Manitoulin Island Trip Blog

Earlier this month, my parents rented a cottage on Manitoulin Island, the largest fresh water island in the world.  On the great lake Huron, it’s a place I visited every year during my youth, as my grandparents had a cottage up there where we would come and visit each summer.  I was lucky to bring Kate up to enjoy a place she had never seen, and get away from the bustling sprawl of Toronto.

We only had four days, so we had to cram it in to make the most of it.  This seems to be the story of our vacation life lately, fitting as much as possible into small amounts of time.  But we always make the best of it.  We woke up at 5am to get on the road for our 7 hour drive to Providence Bay, on the south coast of the island.  After driving out to the East Coast, the drive to Manitoulin was a breeze.  We flew through Parry Sound, Sudbury, Espanola, and over the Swing Bridge at Little Current to get to the Island.

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We stayed in a small cabin not far from the beach at Providence Bay, a place I haven’t seen since I was seventeen, 12 years ago.

We took it easy for the rest of the day, since we had taken a long drive and an early morning to get to the island, but got up early the next morning to get out for a hike on the famous Cup and Saucer trail.  The trail takes you along two solid vertical climbs and up to the highest point on the island.  The amazing thing is that the cup and saucer is part of the Niagara Escarpment, a huge line of elevated rocks carved out by a receding glacier tens of thousands of years ago.

The hike took us a couple of hours, since we didn’t do the entire trail.  But we did get up to the lookout points.  With no safety fences or anything, the lookout has a solid 300 foot drop straight down.  Kate scared the bejesus out of me by hanging her legs off the edge, and suddenly I remembered my old familiar fear of heights.

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We came back and made the trip out to Mindemoya, which is where my grandparents used to have their cottage.  We swam in the lake, which was a lot shallower than I remembered, but it felt so nice.  That night we had a campfire and a BBQ and a few too many beers.  It was a perfect day if I recall!

Kate and I also managed to run a lot during our time up north.  We had a couple of good runs along the boardwalk that runs along the entire Providence Bay.  It was gorgeous to run close to sunset, and the fresh air up there gives me so much energy.2015-08-12 20.51.59 The next day was a big driving day.  We managed to see the Kagawong falls, a place I hadn’t been since I was a teenager.  The pathway down to the waterfall was cleaned up a lot, and the rickety deadly wood steps were replaced with metal and a railing, much safer.  Lots of people were there swimming, and we snagged a couple of good photos before heading into the town of Kagawong for a visit to the sweet shop.

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We drove all around the eastern part of the island that day, through Gore Bay, a quick tour, and all around through Spring Bay (The island has a lot of Bays).  In the evening we went for some ice cream and then waited an hour for some delicious fish and chips that just can’t be beat.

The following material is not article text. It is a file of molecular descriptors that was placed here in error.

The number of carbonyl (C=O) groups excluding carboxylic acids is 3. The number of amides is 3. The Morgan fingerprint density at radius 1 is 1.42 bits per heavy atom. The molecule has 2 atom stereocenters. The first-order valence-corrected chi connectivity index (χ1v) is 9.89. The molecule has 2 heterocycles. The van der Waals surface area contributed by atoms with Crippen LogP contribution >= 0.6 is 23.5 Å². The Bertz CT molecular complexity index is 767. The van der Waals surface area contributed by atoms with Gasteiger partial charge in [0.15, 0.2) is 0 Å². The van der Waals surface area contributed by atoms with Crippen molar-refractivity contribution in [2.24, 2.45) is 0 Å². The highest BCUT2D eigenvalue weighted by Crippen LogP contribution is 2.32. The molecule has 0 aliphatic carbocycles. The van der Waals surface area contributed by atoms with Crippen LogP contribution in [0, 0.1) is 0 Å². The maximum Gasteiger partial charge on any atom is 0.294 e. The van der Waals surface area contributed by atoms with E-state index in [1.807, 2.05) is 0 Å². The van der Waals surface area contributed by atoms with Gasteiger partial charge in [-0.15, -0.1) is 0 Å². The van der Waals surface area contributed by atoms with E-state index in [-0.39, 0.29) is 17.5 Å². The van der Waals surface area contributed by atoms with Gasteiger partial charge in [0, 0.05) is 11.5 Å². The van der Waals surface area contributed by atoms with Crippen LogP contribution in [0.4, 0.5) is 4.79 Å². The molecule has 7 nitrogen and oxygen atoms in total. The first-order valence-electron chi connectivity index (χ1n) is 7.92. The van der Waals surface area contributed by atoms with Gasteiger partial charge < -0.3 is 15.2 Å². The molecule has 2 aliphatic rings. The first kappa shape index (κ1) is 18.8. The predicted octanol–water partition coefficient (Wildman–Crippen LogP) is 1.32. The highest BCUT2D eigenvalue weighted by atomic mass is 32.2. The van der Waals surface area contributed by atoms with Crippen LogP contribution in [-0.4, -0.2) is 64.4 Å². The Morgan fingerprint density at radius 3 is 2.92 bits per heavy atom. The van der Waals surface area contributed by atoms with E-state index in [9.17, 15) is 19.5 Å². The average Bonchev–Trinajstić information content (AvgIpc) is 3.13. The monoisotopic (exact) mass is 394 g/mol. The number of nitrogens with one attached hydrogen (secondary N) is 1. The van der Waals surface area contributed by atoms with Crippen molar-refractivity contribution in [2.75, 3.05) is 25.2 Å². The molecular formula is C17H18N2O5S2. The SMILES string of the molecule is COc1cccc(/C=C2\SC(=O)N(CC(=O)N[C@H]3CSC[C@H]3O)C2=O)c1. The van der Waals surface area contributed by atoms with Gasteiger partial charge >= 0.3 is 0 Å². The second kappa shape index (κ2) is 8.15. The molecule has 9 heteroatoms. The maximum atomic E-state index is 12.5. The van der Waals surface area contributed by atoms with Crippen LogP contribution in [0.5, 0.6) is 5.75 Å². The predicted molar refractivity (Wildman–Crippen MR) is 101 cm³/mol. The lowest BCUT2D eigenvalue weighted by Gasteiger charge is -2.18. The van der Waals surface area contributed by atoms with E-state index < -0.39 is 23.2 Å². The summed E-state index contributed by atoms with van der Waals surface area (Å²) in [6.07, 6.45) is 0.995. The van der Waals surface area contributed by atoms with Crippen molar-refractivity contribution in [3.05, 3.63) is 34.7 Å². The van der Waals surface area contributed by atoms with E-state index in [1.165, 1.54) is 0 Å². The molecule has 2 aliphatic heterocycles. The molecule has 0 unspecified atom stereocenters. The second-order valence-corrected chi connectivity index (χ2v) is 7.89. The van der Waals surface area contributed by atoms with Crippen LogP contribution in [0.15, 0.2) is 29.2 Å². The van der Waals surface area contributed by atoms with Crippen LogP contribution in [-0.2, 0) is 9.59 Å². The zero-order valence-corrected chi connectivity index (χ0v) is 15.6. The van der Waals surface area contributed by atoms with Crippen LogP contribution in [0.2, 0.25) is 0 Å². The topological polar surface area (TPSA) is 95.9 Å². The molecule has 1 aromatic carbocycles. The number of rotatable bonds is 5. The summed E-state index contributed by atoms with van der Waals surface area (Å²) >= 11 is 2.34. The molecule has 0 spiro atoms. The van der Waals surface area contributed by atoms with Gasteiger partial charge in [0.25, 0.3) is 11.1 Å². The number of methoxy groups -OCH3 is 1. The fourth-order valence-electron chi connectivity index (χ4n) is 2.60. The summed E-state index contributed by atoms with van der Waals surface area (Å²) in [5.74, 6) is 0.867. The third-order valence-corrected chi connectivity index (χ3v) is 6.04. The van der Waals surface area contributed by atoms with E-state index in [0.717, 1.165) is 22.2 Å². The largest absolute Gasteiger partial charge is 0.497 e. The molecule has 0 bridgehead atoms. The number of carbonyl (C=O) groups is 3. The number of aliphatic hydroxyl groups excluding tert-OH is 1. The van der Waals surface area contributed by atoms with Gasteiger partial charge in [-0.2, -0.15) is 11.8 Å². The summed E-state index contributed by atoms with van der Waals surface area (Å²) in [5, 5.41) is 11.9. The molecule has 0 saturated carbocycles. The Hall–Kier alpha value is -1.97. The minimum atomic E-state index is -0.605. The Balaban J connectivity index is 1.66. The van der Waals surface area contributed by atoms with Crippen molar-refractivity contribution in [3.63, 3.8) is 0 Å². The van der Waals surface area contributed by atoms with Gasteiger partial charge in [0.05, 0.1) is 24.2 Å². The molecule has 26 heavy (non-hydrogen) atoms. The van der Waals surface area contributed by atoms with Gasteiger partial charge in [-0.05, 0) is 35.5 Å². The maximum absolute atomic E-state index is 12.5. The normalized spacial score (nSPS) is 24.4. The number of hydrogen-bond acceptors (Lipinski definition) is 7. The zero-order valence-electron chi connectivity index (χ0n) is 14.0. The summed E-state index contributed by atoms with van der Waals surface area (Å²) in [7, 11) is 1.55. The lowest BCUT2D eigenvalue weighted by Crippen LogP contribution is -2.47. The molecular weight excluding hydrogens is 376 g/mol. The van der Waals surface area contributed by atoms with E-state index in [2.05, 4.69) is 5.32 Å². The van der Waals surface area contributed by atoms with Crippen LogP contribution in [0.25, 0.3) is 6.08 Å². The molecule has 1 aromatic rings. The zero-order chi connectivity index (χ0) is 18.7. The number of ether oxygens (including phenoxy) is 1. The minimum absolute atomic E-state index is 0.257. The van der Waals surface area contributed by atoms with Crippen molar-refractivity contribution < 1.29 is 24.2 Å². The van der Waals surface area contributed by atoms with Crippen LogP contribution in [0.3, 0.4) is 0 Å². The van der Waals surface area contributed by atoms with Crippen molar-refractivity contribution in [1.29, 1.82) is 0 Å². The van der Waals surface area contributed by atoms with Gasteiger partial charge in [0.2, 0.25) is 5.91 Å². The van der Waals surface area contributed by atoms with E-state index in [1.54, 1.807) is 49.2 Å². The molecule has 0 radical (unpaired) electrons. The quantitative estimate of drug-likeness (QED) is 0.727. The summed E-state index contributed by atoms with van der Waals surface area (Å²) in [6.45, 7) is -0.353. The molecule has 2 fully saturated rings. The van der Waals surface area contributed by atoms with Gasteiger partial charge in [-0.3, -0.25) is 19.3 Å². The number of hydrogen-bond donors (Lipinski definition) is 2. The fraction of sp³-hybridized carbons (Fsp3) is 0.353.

That night was the meteor shower, and what an event it was! We saw at least 80 per hour, and some were brilliantly bright coming across the sky from north to south.  I snapped a lot of photos of stars, and got some nice shots, but didn’t manage to capture any meteors in my pictures….darn.  More on that in the astrophotography post for the trip.  It was cold that night and so we didn’t stay out much past 2am, but I was happy with the photos I took and the meteors I saw.  It was a perfect night.

The next morning was our last, and Mom and Dad left early on their long drive home.  We stuck around for a bit since we were taking the ferry home, supposedly reducing our travel time.  We drive to the boat for 1pm, and managed to relax and have a nice lunch before the ferry arrived.  The Chi-Chee-maun ferry was refurbished this past year, and it was gorgeous to see again.  The strange weather meant a lot of fog, and I captured a video of the ferry emerging from the fog like a ghost ship.  Too cool.

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We managed to grab a couple of muskoka chairs on the top of the ship, and ended up spending most of the ferry ride in comfort, high up above the lake water as we watched the fog roll in all directions.  This would lead to a bad sunburn, but I wouldn’t feel it until the next day.  Once we arrived in Tobermory we spent some time at a local brew pub and made a stop at the liquor store for some local craft brews.  The beer was good but overpriced, so we went in search of cheaper food and ended up splitting some yummy fish and chips.

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The rest of the drive home was long and uneventful, the down side of southern Ontario.  But we finally made it home and were happy to sleep after a long day of adventures.  The trip was fantastic.

I will always love going back to Manitoulin, and as an adult I feel I have a lot of new things to see that I missed in my youth.  I certainly have a lot more astrophotography sessions ahead of me, and as long as Kate is with me, I have a lot to look forward to.



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